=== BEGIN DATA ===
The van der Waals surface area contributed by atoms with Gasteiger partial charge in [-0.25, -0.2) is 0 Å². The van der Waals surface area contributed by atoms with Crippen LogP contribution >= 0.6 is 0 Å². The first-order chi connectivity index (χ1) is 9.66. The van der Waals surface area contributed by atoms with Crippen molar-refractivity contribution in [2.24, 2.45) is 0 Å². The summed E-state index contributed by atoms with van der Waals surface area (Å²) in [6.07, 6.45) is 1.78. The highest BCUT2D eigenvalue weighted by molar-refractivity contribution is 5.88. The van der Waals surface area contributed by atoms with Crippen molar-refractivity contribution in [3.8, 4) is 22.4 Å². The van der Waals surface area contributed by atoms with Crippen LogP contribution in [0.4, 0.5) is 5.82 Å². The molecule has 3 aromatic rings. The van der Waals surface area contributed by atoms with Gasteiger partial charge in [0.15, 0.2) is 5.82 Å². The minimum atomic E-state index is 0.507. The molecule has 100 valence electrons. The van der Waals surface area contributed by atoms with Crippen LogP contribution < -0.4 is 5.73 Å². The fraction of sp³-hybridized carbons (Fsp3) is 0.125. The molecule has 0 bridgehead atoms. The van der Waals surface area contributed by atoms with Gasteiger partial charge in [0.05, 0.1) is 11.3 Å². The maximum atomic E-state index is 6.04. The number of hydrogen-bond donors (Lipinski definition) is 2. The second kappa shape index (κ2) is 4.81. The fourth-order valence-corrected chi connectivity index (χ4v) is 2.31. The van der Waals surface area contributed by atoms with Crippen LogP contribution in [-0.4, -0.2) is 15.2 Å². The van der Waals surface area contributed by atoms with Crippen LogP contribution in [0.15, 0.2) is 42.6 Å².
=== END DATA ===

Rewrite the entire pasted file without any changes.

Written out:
The van der Waals surface area contributed by atoms with Gasteiger partial charge in [-0.25, -0.2) is 0 Å². The van der Waals surface area contributed by atoms with Crippen LogP contribution >= 0.6 is 0 Å². The first-order chi connectivity index (χ1) is 9.66. The van der Waals surface area contributed by atoms with Crippen molar-refractivity contribution in [2.24, 2.45) is 0 Å². The summed E-state index contributed by atoms with van der Waals surface area (Å²) in [6.07, 6.45) is 1.78. The highest BCUT2D eigenvalue weighted by molar-refractivity contribution is 5.88. The van der Waals surface area contributed by atoms with Crippen molar-refractivity contribution in [3.8, 4) is 22.4 Å². The van der Waals surface area contributed by atoms with Crippen LogP contribution in [0.4, 0.5) is 5.82 Å². The molecule has 3 aromatic rings. The van der Waals surface area contributed by atoms with Gasteiger partial charge in [0.15, 0.2) is 5.82 Å². The minimum atomic E-state index is 0.507. The molecule has 100 valence electrons. The van der Waals surface area contributed by atoms with Crippen LogP contribution < -0.4 is 5.73 Å². The fraction of sp³-hybridized carbons (Fsp3) is 0.125. The molecule has 0 bridgehead atoms. The van der Waals surface area contributed by atoms with Gasteiger partial charge in [0.05, 0.1) is 11.3 Å². The maximum atomic E-state index is 6.04. The number of hydrogen-bond donors (Lipinski definition) is 2. The second kappa shape index (κ2) is 4.81. The fourth-order valence-corrected chi connectivity index (χ4v) is 2.31. The van der Waals surface area contributed by atoms with Crippen LogP contribution in [-0.4, -0.2) is 15.2 Å². The van der Waals surface area contributed by atoms with Crippen LogP contribution in [0.15, 0.2) is 42.6 Å².